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Senior lecturer

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Senior lecturer is an academic rank.[1] In the United Kingdom, Ireland, New Zealand, Australia, Switzerland, and Israel senior lecturer is a faculty position at a university or similar institution. The position is tenured (in systems with this concept) and is roughly equivalent to an associate professor in the North American system.



Especially in research-intensive universities, lecturers lead research groups and supervise research students, as well as teach. After a number of years, lecturers might be promoted to senior lecturers with increasing research, leadership, and administrative responsibilities. In most research-intensive universities (such as those that are part of the Russell Group and 1994 Group), a senior lecturer position is between a lecturer and a reader, with a strong focus on research. At the same time, in some universities (for instance, University of Leeds), the rank of reader is no longer used for new appointments. A senior lecturer position can be a parallel position to reader in other universities. In some universities (notably post-1992 UK universities and former polytechnics), the senior lecturer and reader ranks denote different responsibilities, with the former being more teaching-focused and the latter being more research-focused. Senior lecturers can progress to either a reader or a professor position.

Commonwealth and European usage


In most UK, New Zealand, Australian, Swiss and Israeli universities, senior lecturer (Oberassistent or Akademischer Oberrat in German, Chargé de cours in French, or מרצה בכיר in Hebrew) is roughly equivalent to the level of "associate professor" in North American universities, and "lecturer" is roughly equivalent to the North American "assistant professor".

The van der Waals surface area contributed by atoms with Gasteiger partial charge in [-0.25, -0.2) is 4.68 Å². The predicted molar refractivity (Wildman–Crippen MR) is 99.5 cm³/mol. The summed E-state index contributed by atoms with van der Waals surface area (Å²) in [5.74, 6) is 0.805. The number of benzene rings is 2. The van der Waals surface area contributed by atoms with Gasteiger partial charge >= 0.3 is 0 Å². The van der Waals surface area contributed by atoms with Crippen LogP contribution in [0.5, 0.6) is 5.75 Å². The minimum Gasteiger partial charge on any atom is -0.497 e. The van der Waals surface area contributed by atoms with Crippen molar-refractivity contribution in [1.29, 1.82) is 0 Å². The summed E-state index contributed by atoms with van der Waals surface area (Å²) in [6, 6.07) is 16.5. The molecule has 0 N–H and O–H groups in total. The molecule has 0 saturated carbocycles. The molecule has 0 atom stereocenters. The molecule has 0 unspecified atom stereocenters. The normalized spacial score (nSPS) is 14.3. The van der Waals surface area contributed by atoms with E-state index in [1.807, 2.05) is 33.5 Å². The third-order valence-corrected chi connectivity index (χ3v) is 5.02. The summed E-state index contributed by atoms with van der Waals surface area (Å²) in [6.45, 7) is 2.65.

Some British universities (for instance, Nottingham and Warwick) have recently decided to adopt the North American ranks of assistant and associate professor instead of lecturer and senior lecturer/reader. Some UK universities (for example, Plymouth University) use the rank of associate professor to denote the rank between a lecturer and a professor, but qualify it with 'senior lecturer' or 'reader' in the title, for example: Associate Professor (Senior Lecturer).

North American usage


In the United States, Canada, and other countries influenced by their educational systems, the term is used differently, sometimes denoting academics without tenure who teach full or part-time but have few or no research responsibilities within the institution where they teach.[2] Conversely, some universities use the term to refer to full-time, tenured faculty whose primary responsibilities are teaching and service instead of research.[3] A convention some schools have begun to use is the title "teaching professor," with or without ranks, to clarify that these are in fact true faculty members who simply do not have research obligations. Senior lecturers sometimes have substantial experience and accomplishments in their field and possess a doctorate or its professional equivalent[4] and sometimes just require a given number of years of experience.[5] Also, in some schools it is a temporary post for visiting academics of considerable prominence—e.g. a famous writer may serve for a term or a year, for instance. In some colleges the term Senior Lecturer is awarded to highly qualified or accomplished lecturers.